Resident Kagan expert Vicky Littler shares a selection of co-operative learning structures that can easily be used in the classroom.
What is Kagan?
Kagan activities are any tasks in which students work both independently and collaboratively with others in order to further their learning. This learning process is simultaneous; students are learning together and there can be no ‘passengers’ or ‘opt outs’.
Why should teachers engage with Kagan?
The activities facilitate interaction between students and gives them a chance to be active learners in your lessons (quite literally – they’ll be out of their seats!)
Did you know? The oxygen supply to the brain is increased by approximately 15% just by standing up?
Kagan also gives you a chance to take a back seat so you can observe errors or misconceptions about a subject or topic and address them. The activities can be modified, tweaked and differentiated to meet the needs of all students in your classroom. They’re also a great way of making ‘boring’ topics like punctuation more palatable.
Top three Kagan Structures:
Quiz – quiz – trade:
Each student is given a card with a question, coaching tip and answer on it. Pupils put their hands up and find a partner (hand up again when free!) Specify which person is to ask their question first (e.g. shortest hair). If they each get the answers right students can swap cards.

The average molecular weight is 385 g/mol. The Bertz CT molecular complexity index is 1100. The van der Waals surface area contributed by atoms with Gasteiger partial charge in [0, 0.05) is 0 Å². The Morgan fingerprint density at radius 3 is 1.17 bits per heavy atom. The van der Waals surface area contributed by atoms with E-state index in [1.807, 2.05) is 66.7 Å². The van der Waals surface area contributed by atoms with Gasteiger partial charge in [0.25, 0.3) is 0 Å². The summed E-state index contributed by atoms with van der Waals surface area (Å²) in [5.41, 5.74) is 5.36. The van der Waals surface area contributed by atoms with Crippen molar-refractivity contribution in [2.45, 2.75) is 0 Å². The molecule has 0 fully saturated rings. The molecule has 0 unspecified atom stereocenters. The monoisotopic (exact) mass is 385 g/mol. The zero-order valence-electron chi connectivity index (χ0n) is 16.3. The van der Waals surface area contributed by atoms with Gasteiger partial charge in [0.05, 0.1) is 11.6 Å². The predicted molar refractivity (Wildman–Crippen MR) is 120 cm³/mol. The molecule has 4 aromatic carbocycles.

Differentiation: split class in two: higher and lower order questions; the pupils must circulate within their ‘half’. Alternatively, high ability students can write the QQT cards themselves to consolidate learning.
Each student is given a card with a name/ figure/ fact on it… Students will be given a specified amount of time to ‘cluster’ their information into groups of some significance – e.g. characters from a particular Shakespearean play
Differentiation: higher ability can create cluster activities for you; you can tell students how many groups there are in total before they try to make links between their pieces of information or give them a clue!
Students get into groups of four – each group has a set of questions (these can be printed or shown on a white board). Each person attempts the questions individually (I use whiteboards – one minute limit – the buzzer works well as students know when the time is up)
When 1 minute is up students share answers – they then have another minute to reach a consensus and write the agreed answer down